Contractors have finally had some good news. In a report released today, the House of Lords Economic Affairs Finance Bill Sub-Committee, says the government needs to address the, "problems, unfairnesses, and unintended consequences," of the IR35 tax legislation which is still due to be implemented in April 2021. The report suggests written evidence submitted by individuals affected by IR35 may have had something to do with the Lords' conclusions.
The individuals' evidence, which is compiled in a separate document, highlights just how painful the years in the run-up to IR35 have been for contractors in the U.K.. Finance contractors aren't the only ones affected, but with banks and finance firms leading the move towards blanket bans on all contractors because of IR35, they've been at the sharp end of the changes. And it shows in their testimonials.
One of the most poignant submissions, for example, is from an anonymous contractor who said he's worked in banking and finance for two decades and is now facing the prospect of a forced sale of his home because of IR35. "My options are to leave or operate via an umbrella company or on a PAYE basis. The latter two options will reduce my income by 25-30%," he says, adding that, "The stress that this has caused to my family is considerable. Everything we have worked for, the home we have tried to make for our son, the friends we have made and the links to our community will all be gone in a matter of months."
Another contractor, who says he's been working on a 'new front of house website for a major bank,' said he had no work after March 2020 and was unable to pay his mortgage, to afford to run a car, to go on a £3k May holiday he'd booked prior to the lockdowns), or to buy an expensive investment property he previously had his eye on. "Personal stress levels are at an all time high. I spend many nights away from family working to save my business, when most other permanent staff are relaxing," he said.
Many of the Lords' submissions pointed out the damage the legislation is doing both to banks. "The finance industry is going to underperform this year," said one finance contractor. "Teams are not being decimated, they are just ceasing to exist. Entire project teams are just quitting, others are only losing 50% of their people."
Because it takes three to six months to bring new staff up to speed, contractors said hundreds of banking projects are being mothballed: "Regulatory projects essential to protect consumers and the quality of the UK banking system. Everything just shutting down. My own team has gone from having a full book of work, to “keeping the lights on” to deciding which projects to shut down," the same contractor said.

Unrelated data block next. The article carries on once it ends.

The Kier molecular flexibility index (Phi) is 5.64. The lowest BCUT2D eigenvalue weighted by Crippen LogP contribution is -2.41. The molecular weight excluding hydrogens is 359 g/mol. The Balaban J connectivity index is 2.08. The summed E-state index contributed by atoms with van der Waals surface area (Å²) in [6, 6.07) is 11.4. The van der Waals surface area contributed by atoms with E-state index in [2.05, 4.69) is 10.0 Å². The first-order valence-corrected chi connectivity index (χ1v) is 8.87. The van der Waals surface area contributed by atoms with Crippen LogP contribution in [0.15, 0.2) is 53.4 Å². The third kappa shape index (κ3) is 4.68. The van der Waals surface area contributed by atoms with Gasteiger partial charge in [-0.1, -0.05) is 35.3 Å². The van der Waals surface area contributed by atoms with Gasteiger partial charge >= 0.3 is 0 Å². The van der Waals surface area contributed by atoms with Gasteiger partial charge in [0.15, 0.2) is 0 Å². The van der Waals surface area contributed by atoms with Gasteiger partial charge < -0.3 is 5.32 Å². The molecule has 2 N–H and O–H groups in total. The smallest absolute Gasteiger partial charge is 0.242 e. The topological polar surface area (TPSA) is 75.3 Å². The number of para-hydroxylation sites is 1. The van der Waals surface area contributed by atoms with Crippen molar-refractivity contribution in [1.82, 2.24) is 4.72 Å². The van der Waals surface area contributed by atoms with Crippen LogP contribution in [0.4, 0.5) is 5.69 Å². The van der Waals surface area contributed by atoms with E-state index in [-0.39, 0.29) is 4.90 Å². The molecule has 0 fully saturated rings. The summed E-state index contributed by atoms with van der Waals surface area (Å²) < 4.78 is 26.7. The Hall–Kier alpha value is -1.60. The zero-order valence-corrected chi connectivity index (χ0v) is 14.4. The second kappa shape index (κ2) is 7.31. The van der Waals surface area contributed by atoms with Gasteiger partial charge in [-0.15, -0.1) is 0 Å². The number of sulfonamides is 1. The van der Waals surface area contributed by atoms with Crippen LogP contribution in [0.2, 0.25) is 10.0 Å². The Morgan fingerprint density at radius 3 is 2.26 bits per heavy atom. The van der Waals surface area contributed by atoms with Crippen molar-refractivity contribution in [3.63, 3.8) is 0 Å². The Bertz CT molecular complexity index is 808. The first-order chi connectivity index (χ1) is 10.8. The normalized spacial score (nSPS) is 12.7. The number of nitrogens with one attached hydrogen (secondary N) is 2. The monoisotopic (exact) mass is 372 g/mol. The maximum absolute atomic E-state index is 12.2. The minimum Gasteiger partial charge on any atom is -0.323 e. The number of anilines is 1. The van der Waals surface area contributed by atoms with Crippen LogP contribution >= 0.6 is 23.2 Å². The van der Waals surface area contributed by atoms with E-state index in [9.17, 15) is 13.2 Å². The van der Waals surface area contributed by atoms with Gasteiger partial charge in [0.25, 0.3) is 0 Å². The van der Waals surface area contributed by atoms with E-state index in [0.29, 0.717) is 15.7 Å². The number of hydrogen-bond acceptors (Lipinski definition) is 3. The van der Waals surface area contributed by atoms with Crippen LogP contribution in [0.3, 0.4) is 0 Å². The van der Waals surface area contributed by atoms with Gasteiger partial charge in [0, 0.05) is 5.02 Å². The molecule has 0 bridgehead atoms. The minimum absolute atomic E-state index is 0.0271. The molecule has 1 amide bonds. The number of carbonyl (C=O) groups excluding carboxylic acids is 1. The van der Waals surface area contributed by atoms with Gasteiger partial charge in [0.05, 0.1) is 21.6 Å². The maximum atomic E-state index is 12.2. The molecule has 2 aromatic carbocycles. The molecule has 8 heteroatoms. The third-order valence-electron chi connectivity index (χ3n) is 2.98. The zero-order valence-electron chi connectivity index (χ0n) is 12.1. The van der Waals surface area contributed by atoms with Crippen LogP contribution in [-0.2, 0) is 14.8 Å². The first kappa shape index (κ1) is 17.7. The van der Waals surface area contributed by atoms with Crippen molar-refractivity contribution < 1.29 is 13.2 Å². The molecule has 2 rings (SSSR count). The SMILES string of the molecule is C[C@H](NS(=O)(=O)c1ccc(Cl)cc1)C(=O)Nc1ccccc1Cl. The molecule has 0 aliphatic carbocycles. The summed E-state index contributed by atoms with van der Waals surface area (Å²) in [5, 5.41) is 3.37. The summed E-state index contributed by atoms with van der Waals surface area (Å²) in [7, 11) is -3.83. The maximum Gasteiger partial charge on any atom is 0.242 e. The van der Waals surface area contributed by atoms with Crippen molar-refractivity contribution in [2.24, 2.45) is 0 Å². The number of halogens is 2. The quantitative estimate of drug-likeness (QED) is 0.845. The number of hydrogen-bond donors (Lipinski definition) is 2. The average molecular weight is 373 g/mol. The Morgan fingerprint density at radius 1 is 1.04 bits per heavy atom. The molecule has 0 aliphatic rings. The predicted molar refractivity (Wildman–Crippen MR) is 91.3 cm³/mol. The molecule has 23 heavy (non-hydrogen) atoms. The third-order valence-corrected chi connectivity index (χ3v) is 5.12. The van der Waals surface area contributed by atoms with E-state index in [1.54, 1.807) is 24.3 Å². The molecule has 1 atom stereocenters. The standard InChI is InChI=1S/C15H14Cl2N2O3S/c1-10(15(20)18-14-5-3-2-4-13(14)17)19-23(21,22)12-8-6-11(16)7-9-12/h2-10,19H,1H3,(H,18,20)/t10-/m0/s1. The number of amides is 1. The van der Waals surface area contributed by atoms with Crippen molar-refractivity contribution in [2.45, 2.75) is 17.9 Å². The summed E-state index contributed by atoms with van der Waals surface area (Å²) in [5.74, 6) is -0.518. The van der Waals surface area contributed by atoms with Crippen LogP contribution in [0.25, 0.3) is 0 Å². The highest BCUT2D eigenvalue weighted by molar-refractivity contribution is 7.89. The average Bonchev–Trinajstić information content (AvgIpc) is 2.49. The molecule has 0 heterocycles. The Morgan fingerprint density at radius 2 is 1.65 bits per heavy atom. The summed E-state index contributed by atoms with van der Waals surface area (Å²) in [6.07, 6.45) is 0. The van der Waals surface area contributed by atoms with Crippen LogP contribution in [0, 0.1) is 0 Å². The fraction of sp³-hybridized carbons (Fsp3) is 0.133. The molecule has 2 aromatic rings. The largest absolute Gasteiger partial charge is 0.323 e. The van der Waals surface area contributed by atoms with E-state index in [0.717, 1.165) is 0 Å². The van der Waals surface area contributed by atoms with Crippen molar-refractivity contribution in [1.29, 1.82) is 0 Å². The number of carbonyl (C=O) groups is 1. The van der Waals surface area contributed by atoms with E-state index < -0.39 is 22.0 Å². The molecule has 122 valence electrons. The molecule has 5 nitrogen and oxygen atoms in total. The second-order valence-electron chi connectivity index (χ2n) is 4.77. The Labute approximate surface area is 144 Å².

Others pointed out that, perversely, the British government stands to reduce its tax-take as a result of the legislation, both contractors either end up with dramatically reduced pay as full time employees, or as banks simply offshore work previously undertaken by contractors in the UK to avoid the IR35 complexities. Several contractors said they were hesitant about going on the payroll, not just because of pay cuts but because of fears of being unfairly stung with large retrospective tax bills.
Most of all, though, the testimonials reflect the sense of injustice at the legislation - and at the government's recent suggestion that contractors should be taxed on a similar basis to employees despite not sharing in advantages like paid holidays and sick pay.
"I offer a significantly different proposition to that of an employee," said one contractor who said he'd been freelancing in banking and financial services since 2005. "I am subject to far less supervision. The client does not have to be concerned about my career progression, to train me, or to carry out appraisals. Neither am I entitled to sick pay or holiday pay. If I am productive, then the contact runs its course, and is sometimes extended. If the client isn’t satisfied with my work, or if they simply need to downsize, then the contract can be terminated with a month’s notice. There is no redundancy process to worry about."
This works for banks, he added: "Many engagers have for a flexible workforce, and allows them to expand their resources in the knowledge that they can easily scale them down again to adapt to prevailing business conditions."
With luck, the rules will now be further delayed. - The Lords have requested today that the government announce by October 2020 whether it plans to implement IR35 by April 2021, or to delay them further.
“We must now keep pushing for changes to outlaw the disgrace of ‘zero rights employment’ and to make it illegal for firms to push employer’s taxation onto contractors," says Dave Chaplin, CEO of ContractorCalculator.
"The idea of operating inside IR35 where contractors are taxed like an employee but do not receive any employment rights unappealing and, more to the point, unfair. Following the House of Lords report, the Government must address IR35’s flaws and work quickly to align tax status with employment rights,” says Seb Maley at Qdos, a site that offers insurance to contractors in the UK.
Various finance contractors told the Lords they were currently out of work having lost their jobs earlier this year, before IR35 was due to be implemented in April and just as the pandemic took off. Parvyez Salam, a contractor recruiter in London, says there are very few jobs around at the moment. "However we are anticipating an increase in contractor demand as soon as the City gets back to some sort of normality," he adds.
One veteran contractor says this might be wishful thinking. "Repealing/changing IR35 would take Parliamentary effort." Given the virus, it's more likely that businesses will simply, " retreat to a smaller permanent cadre of core employees," he says.
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